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Tuesday, October 04, 2005


Who, then, has the legal right to Palestine?

From "The Land of Canaan," by Ilene Beatty, reprinted in From Haven To Conquest, Khalidi, Walid, ed., Washington: Institute for Palestine Studies, 1987.

...Who, then, has the legal right to Palestine?

There is one people, almost unmentioned, ignored, and practically forgotten. But they must be named and considered, for they are the most important of all--the native Palestinians themselves.

So far as history knows, they originated in the Canaanites who were the first occupants of the land, the original settlers. When any of the conquerors of the crossroads took prisoners in ancient times, they took them from the cities they besieged and captured. They did not take the time and trouble to go out into the remote valleys and ferret out the inhabitants one by one. So we may be sure that from the beginning, the settled population in the rural districts and small villages remained the same. We may be equally sure that the original stock--the ancient Canaanites--remained where they were, and their descendants did likewise.

It is true that they received an admixture of blood from each of the invaders, especially from the Egyptians, who were the rulers so often and so long. The Hyskos, the Hittites, and the Amorites, as well as the ancient Assyrians and Babylonians must have added their quotas. There must be, even today, some heritage from the feather-crowned Philistines, who settled in such numbers as to give the land their name.

Because of the disapproval of mixed marriages, the ancient Israelites probably contributed little. But there was Persian blood, and Greek and Roman, no doubt, as well as Turk, both Seljuk and Ottoman.

Among today's people in Palestine, blue eyes are attributed to the Crusaders. And, of course, there is probably a higher percentage of Arab blood than any other, for the Arabs flooded the country, settled down, intermarried, and stayed.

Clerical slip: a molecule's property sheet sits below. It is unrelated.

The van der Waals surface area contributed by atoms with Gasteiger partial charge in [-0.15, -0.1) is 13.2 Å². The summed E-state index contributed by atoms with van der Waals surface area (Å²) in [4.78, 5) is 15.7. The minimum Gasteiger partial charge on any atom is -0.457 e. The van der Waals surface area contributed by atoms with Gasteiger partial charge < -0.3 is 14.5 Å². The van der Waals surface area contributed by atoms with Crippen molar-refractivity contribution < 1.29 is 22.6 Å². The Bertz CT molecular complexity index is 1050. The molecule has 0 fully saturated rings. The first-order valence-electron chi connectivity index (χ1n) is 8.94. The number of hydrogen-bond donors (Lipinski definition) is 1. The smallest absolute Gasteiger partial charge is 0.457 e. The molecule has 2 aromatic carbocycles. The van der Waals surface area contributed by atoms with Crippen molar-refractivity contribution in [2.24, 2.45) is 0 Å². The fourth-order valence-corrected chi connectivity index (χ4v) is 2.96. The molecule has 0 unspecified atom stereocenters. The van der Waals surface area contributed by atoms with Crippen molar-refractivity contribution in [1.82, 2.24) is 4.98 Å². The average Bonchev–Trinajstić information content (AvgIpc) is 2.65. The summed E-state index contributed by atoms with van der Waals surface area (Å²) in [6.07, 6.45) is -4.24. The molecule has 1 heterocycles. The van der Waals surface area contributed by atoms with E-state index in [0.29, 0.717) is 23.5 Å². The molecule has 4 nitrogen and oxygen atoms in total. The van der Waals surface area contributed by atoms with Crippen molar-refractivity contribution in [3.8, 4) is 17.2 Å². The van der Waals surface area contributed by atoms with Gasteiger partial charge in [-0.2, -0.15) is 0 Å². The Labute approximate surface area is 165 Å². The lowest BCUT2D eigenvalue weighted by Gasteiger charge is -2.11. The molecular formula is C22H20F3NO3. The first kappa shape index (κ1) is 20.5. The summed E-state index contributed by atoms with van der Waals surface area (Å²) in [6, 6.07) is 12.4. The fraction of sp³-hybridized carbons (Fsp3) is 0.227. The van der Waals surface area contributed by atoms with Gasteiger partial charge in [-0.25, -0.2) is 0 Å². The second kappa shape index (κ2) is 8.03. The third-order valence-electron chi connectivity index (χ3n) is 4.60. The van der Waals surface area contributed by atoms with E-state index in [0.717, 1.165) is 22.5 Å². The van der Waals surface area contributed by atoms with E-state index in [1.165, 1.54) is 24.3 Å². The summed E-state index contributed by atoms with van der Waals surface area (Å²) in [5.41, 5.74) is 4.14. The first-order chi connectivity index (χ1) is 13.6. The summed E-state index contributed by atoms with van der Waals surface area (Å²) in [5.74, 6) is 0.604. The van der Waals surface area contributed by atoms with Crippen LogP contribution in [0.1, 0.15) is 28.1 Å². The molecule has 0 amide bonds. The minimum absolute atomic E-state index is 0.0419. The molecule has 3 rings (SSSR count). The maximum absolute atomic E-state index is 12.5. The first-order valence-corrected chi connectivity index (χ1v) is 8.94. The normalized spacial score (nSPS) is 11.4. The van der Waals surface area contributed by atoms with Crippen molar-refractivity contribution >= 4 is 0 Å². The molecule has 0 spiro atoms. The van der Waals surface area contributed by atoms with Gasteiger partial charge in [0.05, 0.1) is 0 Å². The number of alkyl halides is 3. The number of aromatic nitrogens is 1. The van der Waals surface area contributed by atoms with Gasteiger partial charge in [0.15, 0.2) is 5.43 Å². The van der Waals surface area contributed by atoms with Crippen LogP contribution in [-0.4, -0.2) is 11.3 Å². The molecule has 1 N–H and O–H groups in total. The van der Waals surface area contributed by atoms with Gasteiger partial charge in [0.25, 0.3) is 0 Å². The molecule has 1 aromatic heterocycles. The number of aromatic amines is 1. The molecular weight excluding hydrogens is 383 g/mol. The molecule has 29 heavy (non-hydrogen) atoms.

But all these were additions, springs grafted onto the parent tree to mingle its sap with theirs. And that parent tree was of Canaanite. The Canaanites were first. And when we speak of "Palestinians" or of the "Arab" population, we bear in mind their Canaanite origin.

This is important, for their legal right to the country today stems--not as the Arabs seem to think--from the long period of Arab rule, but from the fact that the Canaanites were first, which gives them priority; their descendents have continued to live there, which gives them continuity, and (except for the 800,000 dispossessed refugees) they are still living there, which gives them present possession. Thus we see that on a purely statistical grounds they have a proven legal right to their own land.

Even granting that this were not true, the modern democratic world--through various declarations of principle, including the Atlantic Charter--has stated its belief in a right which transcends any sovereignty of conquest--the right of the people of any country to govern themselves. This, too, would give th Palestinians a right to their own self-government in their own country, Palestine....

very well expresed i was hoping for some one to come up with this argument ,natives are the true legitimate owners of their land conquest is a lame excuse.
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